Well, the X-E1 is still available new, and at significantly discounted prices, making it a relatively inexpensive entry point for the Fuji X system. And while some of its shortcomings have been addressed in the X-E2 and X-T1, some of them inexplicably still remain.
This review is based on renting a used X-E1 (firmware v. 2.2) and Fuji 23mm (34.5mm full frame equivalent) f/1.4 lens for the weekend. I shot the camera alongside my Canon 5D Mk III at a Durham, North Carolina, gaming convention, tiltExpo, both in available light and with mixing flash and available light. I shot all RAW files on both cameras, and ran everything through Adobe Lightroom 5.6.
A reminder: the Fuji X-E1 has an APS-C sized sensor. So, multiply all focal lengths by 1.5 to get the full frame equivalent field of view.
In summaryA strong camera for certain uses, inexplicably crippled in certain ways that make it a poor fit for certain photographers.
|Maka Lee as Gnar, League of Legends: Fuji X-E1, Fuji 23mm f/1.4, 1/30th, f/1.4, ISO 1600, ambient light.|
The bad: Flash only works in single image mode - you have to refocus between every shot if you're using flash, so no locking focus and taking a series of shots while your subject changes poses if you're using flash at all. Lame flash sync speed and high speed sync not an option, even with Fuji flashes. AF trouble on small subjects when backlit, and review zoom too small to truly check focus.
Bad stuff from other people's reviews: Autofocus stinks for moving subjects: this is not the camera for sports, dance, energetic toddlers or dynamic bands.
A bit more detailDistilling all the above, you come up with a camera that is very, very good for certain types of photography, usable with caveats for others, and completely unsuited for some things. If its strengths match your shooting style and subjects, this is an amazing deal. If not...maybe Fuji will eventually build a camera for you.
Landscape PhotographyNow that Fuji has released what appears to an excellent 10-24mm f/4 OIS zoom lens (15-36mm in full frame terms), the X-E1 would have to be considered a fantastic landscape photography tool. You can get body and lens for less than the cost of the Nikon 14-24mm f/2.8 lens alone. You can even throw a 35mm f/1.4 lens and still not exceed the cost of the Nikon lens.
It's not weather-sealed, but so what? Most cameras aren't. A tiltable LCD back screen would have made it a perfect landscape camera, but I'm not going to hold its omission against it. My 5D MK III doesn't have a tilting LCD either, and I still manage to get excellent landscape photos out of it.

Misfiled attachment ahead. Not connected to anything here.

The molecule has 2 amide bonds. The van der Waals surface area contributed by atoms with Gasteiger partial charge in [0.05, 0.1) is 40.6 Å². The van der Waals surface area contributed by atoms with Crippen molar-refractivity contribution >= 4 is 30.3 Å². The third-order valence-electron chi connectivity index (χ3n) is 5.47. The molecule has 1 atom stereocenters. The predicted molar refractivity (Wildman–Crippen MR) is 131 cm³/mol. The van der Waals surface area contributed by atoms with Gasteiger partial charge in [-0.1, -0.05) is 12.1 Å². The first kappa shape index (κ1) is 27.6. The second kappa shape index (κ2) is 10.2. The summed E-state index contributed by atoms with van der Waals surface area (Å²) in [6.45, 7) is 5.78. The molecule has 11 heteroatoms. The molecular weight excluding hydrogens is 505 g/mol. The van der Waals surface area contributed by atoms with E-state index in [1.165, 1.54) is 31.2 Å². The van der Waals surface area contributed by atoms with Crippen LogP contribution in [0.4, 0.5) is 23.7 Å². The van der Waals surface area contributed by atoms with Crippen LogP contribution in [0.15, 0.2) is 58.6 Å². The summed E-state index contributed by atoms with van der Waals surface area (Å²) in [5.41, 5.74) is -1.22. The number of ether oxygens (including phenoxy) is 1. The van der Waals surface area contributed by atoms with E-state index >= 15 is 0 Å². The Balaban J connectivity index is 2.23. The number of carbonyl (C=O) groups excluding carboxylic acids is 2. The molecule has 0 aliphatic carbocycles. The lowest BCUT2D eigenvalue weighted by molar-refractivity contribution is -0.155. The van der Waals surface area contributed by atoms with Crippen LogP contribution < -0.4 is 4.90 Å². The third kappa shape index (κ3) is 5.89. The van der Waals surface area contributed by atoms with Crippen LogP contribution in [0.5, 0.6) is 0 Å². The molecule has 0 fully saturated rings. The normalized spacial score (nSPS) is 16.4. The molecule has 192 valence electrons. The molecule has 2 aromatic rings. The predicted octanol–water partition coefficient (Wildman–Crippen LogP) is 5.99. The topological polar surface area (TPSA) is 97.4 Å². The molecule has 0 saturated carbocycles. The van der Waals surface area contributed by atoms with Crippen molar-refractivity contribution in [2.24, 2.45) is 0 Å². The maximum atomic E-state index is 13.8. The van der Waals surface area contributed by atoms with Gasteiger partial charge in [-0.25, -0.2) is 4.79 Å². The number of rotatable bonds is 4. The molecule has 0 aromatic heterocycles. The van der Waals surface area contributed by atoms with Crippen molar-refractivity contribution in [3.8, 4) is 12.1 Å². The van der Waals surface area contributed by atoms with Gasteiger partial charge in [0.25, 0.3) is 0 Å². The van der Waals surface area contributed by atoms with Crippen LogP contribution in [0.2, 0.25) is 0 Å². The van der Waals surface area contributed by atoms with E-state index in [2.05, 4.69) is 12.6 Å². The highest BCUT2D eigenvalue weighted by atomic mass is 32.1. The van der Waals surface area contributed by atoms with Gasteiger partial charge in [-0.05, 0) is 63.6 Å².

And, frankly speaking, this baby is so much lighter than either my 60D or 5D MK III, that I would much rather carry this and two or three lenses for a day, or days, of hiking.
And here, the lameness of the X-series lineup at the long end is not really an issue. Your choice, as of this writing, for a long lens is the 55-200mm f/3.5-4.8 OIS zoom. And while that's slow for people photos, that should be just fine for landscape shots where the need for extensive depth-of-field should keep you shooting f/8 - f/16.
If you love macro, though, you may need to think things through a little more. The current macro offering of a 60mm f/2.4 only gets you to 1:2 (half life size) and a lot of photographers, such as myself, like their macro lenses in the 150mm fullframe equivalent category.
People PhotographyThis is a more mixed bag.
Do you like to shoot natural light or continuous light portraits, maybe with some reflectors for when the natural light needs redirecting? Then the X-E1 will make you very happy. You'll love the dynamic range and all that shadow detail you can pull out. You'll be thrilled with how low you can go with the shutter speed and still handhold the camera effectively. The image quality and lovely bokeh of the Fuji lenses will just make you smile.
For cosplay photographerss, the combination of light weight, fast primes and good high ISO performance might well make this a fantastic hallway portrait camera.
Do your people move forward and backwards (sports, kids playing, performances) while you're shooting them, in circumstances unamenable to zone focus? Forget it. By all reports you need to be looking at the X-E2 or the X-T1. Or a DSLR (or maybe an Olympus OMD-E1).
Note that all the reports on this are so consistent that I didn't even bother trying it.
Do you use flash? Because things get inexplicably odd here.